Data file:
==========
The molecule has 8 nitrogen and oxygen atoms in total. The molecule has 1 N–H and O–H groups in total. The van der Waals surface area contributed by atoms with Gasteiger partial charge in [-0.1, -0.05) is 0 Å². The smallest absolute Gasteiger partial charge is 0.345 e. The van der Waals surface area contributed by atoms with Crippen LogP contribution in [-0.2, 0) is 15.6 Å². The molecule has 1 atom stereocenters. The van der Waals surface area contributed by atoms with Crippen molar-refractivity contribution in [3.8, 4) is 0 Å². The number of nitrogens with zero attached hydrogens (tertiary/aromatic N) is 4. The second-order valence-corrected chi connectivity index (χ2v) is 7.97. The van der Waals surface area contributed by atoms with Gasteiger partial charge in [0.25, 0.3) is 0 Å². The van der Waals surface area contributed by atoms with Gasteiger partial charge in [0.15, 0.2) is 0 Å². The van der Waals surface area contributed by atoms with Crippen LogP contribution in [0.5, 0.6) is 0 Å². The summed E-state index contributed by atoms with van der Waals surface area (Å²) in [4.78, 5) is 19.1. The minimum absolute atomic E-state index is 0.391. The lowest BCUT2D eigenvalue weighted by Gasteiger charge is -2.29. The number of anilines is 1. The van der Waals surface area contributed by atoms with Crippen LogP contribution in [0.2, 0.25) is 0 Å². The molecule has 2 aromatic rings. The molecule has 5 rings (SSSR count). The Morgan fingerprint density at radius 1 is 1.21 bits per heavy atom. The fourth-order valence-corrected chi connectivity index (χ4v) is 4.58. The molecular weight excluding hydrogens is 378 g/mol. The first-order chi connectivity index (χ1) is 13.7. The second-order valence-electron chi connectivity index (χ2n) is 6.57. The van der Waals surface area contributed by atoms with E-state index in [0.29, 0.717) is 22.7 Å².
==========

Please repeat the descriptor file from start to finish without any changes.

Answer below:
The molecule has 8 nitrogen and oxygen atoms in total. The molecule has 1 N–H and O–H groups in total. The van der Waals surface area contributed by atoms with Gasteiger partial charge in [-0.1, -0.05) is 0 Å². The smallest absolute Gasteiger partial charge is 0.345 e. The van der Waals surface area contributed by atoms with Crippen LogP contribution in [-0.2, 0) is 15.6 Å². The molecule has 1 atom stereocenters. The van der Waals surface area contributed by atoms with Crippen molar-refractivity contribution in [3.8, 4) is 0 Å². The number of nitrogens with zero attached hydrogens (tertiary/aromatic N) is 4. The second-order valence-corrected chi connectivity index (χ2v) is 7.97. The van der Waals surface area contributed by atoms with Gasteiger partial charge in [0.25, 0.3) is 0 Å². The van der Waals surface area contributed by atoms with Gasteiger partial charge in [0.15, 0.2) is 0 Å². The van der Waals surface area contributed by atoms with Crippen LogP contribution in [0.5, 0.6) is 0 Å². The summed E-state index contributed by atoms with van der Waals surface area (Å²) in [4.78, 5) is 19.1. The minimum absolute atomic E-state index is 0.391. The lowest BCUT2D eigenvalue weighted by Gasteiger charge is -2.29. The number of anilines is 1. The van der Waals surface area contributed by atoms with Crippen LogP contribution in [0.2, 0.25) is 0 Å². The molecule has 2 aromatic rings. The molecule has 5 rings (SSSR count). The Morgan fingerprint density at radius 1 is 1.21 bits per heavy atom. The fourth-order valence-corrected chi connectivity index (χ4v) is 4.58. The molecular weight excluding hydrogens is 378 g/mol. The first-order chi connectivity index (χ1) is 13.7. The second-order valence-electron chi connectivity index (χ2n) is 6.57. The van der Waals surface area contributed by atoms with E-state index in [0.29, 0.717) is 22.7 Å².